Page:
About this time last year, when we’re all just about at that point of going absolutely stir-crazy, a curious thing happened. Rhubarb appeared. I don’t mean I suddenly saw oodles of it at the farmer’s market or at Reading Terminal. It stormed across nearly every blog I knew, dragging poor little strawberry along in its wake. It dug its heels into tarts and cobblers, burrowed into scones, and slid into jams and compotes. Let’s not forget the famous rhubarb pies, either. Absolutely everywhere, I was seeing something I had never tasted before.
You can imagine how badly I wanted to try some of it. The weekend after I was absolutely swamped in images of red celery (that’s what I always thought it was. No, seriously.), I trolled through the farmer’s market. No luck. On to general grocery stores. Nothing. Trader Joe’s? Zero, zip, nada. Finally, at this little Asian convenience store in West Philly, I found it. Well, I found one twisted, sad, withered little stalk, almost purple, and certainly bordering on mushy. Foolishly, I pinched a piece off with my thumbnail and stuck it in my mouth.
My eyes just about popped out of my skull. It was all I could do to inconspicuously leave the store before spitting that little bit out. It was far past its prime — that was my first mistake. The second mistake came, I think, in eating it raw. It tasted like moldy week-old mown grass smells. No, I thought to myself. I don’t care how pretty it is, I am never ever ever ever eating this stuff willingly. Never. Ever. And I didn’t. Not until yesterday.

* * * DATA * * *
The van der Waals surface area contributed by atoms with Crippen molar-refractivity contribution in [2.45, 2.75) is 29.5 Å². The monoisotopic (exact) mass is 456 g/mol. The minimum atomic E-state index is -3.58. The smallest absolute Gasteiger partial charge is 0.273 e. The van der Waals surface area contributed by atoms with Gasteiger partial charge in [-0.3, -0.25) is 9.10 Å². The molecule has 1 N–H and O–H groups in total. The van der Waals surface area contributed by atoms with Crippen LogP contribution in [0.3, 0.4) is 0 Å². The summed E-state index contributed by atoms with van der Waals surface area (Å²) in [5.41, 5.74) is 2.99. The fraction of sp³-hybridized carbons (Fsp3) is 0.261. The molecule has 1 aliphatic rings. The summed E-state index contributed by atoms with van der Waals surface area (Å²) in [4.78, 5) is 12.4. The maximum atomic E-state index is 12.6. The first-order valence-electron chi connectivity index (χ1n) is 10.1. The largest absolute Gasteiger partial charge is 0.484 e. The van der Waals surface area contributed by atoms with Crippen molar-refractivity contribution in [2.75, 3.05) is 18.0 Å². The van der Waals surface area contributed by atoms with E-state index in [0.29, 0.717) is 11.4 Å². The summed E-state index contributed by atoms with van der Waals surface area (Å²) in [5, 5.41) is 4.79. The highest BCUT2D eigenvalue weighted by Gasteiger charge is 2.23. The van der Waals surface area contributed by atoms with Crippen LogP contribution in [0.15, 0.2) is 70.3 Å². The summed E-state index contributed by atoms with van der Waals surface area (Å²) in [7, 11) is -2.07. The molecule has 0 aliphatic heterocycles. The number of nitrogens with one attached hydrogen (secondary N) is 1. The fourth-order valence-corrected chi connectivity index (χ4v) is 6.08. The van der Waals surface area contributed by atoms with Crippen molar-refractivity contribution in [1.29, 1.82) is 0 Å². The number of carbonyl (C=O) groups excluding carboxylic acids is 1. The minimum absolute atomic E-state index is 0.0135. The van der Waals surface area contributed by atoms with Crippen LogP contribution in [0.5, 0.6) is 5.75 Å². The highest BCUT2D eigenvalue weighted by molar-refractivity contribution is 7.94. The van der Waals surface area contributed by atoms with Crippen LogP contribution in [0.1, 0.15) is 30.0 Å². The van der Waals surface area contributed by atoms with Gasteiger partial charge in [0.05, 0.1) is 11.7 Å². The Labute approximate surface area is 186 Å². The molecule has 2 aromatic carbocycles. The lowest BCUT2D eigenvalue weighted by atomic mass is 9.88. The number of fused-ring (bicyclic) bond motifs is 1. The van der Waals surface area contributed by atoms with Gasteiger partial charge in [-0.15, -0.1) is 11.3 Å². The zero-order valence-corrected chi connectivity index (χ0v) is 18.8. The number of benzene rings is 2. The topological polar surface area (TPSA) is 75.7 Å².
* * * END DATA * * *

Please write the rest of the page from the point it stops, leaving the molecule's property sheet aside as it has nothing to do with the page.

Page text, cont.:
I had seen it at Reading Terminal, bright and frisky, sitting up where only the tall people can reach. If you’re short, you’ll know what I’m talking about — I’ve been asked to reach for things by little ladies more often than I can recall. It hid behind the mound of yellow wax beans, and I probably wouldn’t have spotted it were it not for the fact that I stopped to scoop out about a pound of wax beans. Such a bright reddish-pink, brilliant and stunning in the drab hum-drum of the very last stretch of winter. What better way to welcome spring than to give it a go? Six stalks of rhubarb and two pints of strawberries later, I was zipping through the checkout and on my way to catch the bus.
Let me tell you — the grassy taste didn’t completely leave. I think that bit is seared into the crannies in my brain. But when baked with strawberries and a smattering of sugar, oaty goodness, and just enough flour to make it gooey? That, my friends, is what should usher in spring every year.
Strawberry Rhubarb Crumble
1 Pint of strawberries, cleaned and sliced
6 Rhubarb stalks, cleaned and sliced
1/2 lemon (juice only)
1 tbsp flour
4 tbsp sugar
light sprinkle of salt
1/2 c oats
1/2 c flour
4 tbsp chopped walnuts
3 tbsp sugar (I like brown or raw, but all I had was white)
1/2 stick butter, melted
dash of salt
Preheat to 400.
Toss all the ingredients except those for the topping together in a bowl. Dump into an oven-safe container.
Mix all the ingredients for the topping except the butter. Mix well, then add the butter and stir until.. well, crumbly. Top the fruit mixture, and slide into the oven.
Bake for 30-40 minutes, or until the top becomes a golden-brown.
Allow to cool for 15-20 minutes.
Tip: Delicious with vanilla ice cream!